Although Edwin (“Ed”) R. Rodda officially retired as Township of West Milford registrar of vital statistics in 2006 after 59 years on the job, he continued to volunteer in his old office at West Milford Town Hall for many years afterward.
He received the Township of West Milford Volunteer of the Year Award in 2007 and the township’s Lifetime Volunteer Award in 2015.
It did not take Rodda long to discover that retirement wasn’t for him.
76 years of noting births, deaths and marriages
He was miserable staying at home while knowing that the full-time registrar’s service he provided to the township was being handled part-time by someone from an adjacent town.
For 76 years Ed issued certificates for birth, death and marriage.
Besides missing his job, he also missed knowing what was going on in the township – and he longed to see the people he had worked and bantered with, along with residents he came in contact with.
His daily drive to work from his Kanouse Road home in Newfoundland had become an even more vital part of his life after his beloved wife Almeda J. Mackey Rodda died at age 92 in 2011. She was the daughter of local Magistrate Forrest D. Mackey and Bessie Kimble Mackey. Almeda was the love of Ed’s life. A son Forrest was born to them.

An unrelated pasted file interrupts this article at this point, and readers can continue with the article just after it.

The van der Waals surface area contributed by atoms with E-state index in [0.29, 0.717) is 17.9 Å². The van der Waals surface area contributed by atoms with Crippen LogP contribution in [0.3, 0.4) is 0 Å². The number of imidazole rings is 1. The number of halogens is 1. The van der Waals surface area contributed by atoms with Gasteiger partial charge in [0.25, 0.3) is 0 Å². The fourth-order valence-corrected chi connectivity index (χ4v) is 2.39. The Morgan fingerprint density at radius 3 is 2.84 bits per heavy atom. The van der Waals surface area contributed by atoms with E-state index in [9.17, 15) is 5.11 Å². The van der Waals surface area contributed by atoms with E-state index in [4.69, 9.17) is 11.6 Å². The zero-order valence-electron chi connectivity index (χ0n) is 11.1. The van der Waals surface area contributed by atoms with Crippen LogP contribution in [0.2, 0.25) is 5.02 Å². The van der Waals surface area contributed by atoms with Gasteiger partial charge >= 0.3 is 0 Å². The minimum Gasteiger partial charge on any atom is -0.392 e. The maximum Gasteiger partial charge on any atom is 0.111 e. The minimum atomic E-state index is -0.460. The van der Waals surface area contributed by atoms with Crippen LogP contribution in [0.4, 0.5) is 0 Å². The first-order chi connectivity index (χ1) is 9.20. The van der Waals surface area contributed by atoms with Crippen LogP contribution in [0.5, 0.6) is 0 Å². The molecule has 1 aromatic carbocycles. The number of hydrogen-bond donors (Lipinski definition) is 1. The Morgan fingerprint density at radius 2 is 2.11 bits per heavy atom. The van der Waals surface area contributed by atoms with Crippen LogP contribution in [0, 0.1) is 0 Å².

Where he wanted to be
To the delight of township officials and the residents of West Milford they got their important service back at no cost. Ed was soon volunteering at his old job and assisting the part-time registrar from Bloomingdale. Once again there were hugs, smiles and compliments in town hall, especially for the ladies. The biggest smile of all was once again on Ed’s friendly face.
Being that he was already accepting a pension he was no longer eligible for a pay check from West Milford. That didn’t matter to Ed. He was where he wanted to be, doing the job he did so well.
Ed had so many stories to tell and back in the 1980s he delighted a group of township teachers who met during an in-service course with him at the municipal building. They heard of his adventures that started in the original town hall (now the West Milford Museum).
When he became a resident in the township hamlet of Newfoundland in 1936 there was no electricity and roads were unpaved. He witnessed the changes from a rural area to the town of today first hand.
Humbled at the honors
Ed was shocked when he received his awards from the township and overwhelmed at his surprise 100th birthday party at BOE Lodge 2236. He wondered how his co-workers somehow managed to plan it without him knowing about it.
He was humble about being honored and insisted that others were more deserving of the attention than he was.
Asked what the best years were, he quickly answered that they were the 1920s. He said everything was beautiful and plentiful in those days. Ed was a unique, special person who lives on as an important person in the history of the Township of West Milford.